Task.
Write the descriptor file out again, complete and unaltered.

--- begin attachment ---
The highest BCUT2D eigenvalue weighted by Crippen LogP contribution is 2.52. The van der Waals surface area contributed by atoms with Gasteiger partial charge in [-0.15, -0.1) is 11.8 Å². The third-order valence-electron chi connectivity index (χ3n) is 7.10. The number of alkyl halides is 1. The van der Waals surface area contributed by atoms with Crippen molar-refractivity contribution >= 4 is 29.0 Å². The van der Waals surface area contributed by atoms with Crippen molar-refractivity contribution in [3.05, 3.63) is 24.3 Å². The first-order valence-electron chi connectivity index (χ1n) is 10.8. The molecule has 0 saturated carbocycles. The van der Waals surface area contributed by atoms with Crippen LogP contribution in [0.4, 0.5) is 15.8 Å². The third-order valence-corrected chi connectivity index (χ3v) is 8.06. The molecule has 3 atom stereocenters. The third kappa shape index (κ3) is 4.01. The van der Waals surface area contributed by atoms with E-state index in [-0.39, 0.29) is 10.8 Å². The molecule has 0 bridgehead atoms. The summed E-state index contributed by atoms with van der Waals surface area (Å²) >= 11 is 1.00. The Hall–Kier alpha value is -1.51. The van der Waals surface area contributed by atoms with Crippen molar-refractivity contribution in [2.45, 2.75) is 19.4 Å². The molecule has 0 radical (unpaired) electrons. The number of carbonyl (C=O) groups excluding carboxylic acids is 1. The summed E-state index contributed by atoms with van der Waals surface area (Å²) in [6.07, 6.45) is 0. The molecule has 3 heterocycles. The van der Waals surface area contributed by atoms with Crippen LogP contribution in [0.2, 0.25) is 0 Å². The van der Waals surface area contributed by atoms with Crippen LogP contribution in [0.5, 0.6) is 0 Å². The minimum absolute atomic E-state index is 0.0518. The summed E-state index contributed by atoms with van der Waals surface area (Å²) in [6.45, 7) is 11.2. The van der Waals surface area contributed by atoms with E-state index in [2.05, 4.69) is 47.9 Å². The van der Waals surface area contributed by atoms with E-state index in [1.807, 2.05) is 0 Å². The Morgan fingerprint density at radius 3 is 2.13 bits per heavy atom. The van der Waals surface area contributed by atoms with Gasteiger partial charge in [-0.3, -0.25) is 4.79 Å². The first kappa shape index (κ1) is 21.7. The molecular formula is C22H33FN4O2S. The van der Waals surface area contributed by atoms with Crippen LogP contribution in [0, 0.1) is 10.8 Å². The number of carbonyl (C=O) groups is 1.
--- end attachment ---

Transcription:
The highest BCUT2D eigenvalue weighted by Crippen LogP contribution is 2.52. The van der Waals surface area contributed by atoms with Gasteiger partial charge in [-0.15, -0.1) is 11.8 Å². The third-order valence-electron chi connectivity index (χ3n) is 7.10. The number of alkyl halides is 1. The van der Waals surface area contributed by atoms with Crippen molar-refractivity contribution >= 4 is 29.0 Å². The van der Waals surface area contributed by atoms with Crippen molar-refractivity contribution in [3.05, 3.63) is 24.3 Å². The first-order valence-electron chi connectivity index (χ1n) is 10.8. The molecule has 0 saturated carbocycles. The van der Waals surface area contributed by atoms with Crippen LogP contribution in [0.4, 0.5) is 15.8 Å². The third-order valence-corrected chi connectivity index (χ3v) is 8.06. The molecule has 3 atom stereocenters. The third kappa shape index (κ3) is 4.01. The van der Waals surface area contributed by atoms with E-state index in [-0.39, 0.29) is 10.8 Å². The molecule has 0 bridgehead atoms. The summed E-state index contributed by atoms with van der Waals surface area (Å²) >= 11 is 1.00. The Hall–Kier alpha value is -1.51. The van der Waals surface area contributed by atoms with Crippen molar-refractivity contribution in [2.45, 2.75) is 19.4 Å². The molecule has 0 radical (unpaired) electrons. The number of carbonyl (C=O) groups excluding carboxylic acids is 1. The summed E-state index contributed by atoms with van der Waals surface area (Å²) in [6.07, 6.45) is 0. The molecule has 3 heterocycles. The van der Waals surface area contributed by atoms with Crippen LogP contribution in [0.2, 0.25) is 0 Å². The van der Waals surface area contributed by atoms with Crippen LogP contribution in [0.5, 0.6) is 0 Å². The minimum absolute atomic E-state index is 0.0518. The summed E-state index contributed by atoms with van der Waals surface area (Å²) in [6.45, 7) is 11.2. The van der Waals surface area contributed by atoms with E-state index in [2.05, 4.69) is 47.9 Å². The van der Waals surface area contributed by atoms with E-state index in [1.807, 2.05) is 0 Å². The Morgan fingerprint density at radius 3 is 2.13 bits per heavy atom. The van der Waals surface area contributed by atoms with Gasteiger partial charge in [-0.3, -0.25) is 4.79 Å². The first kappa shape index (κ1) is 21.7. The molecular formula is C22H33FN4O2S. The van der Waals surface area contributed by atoms with Crippen LogP contribution in [0, 0.1) is 10.8 Å². The number of carbonyl (C=O) groups is 1.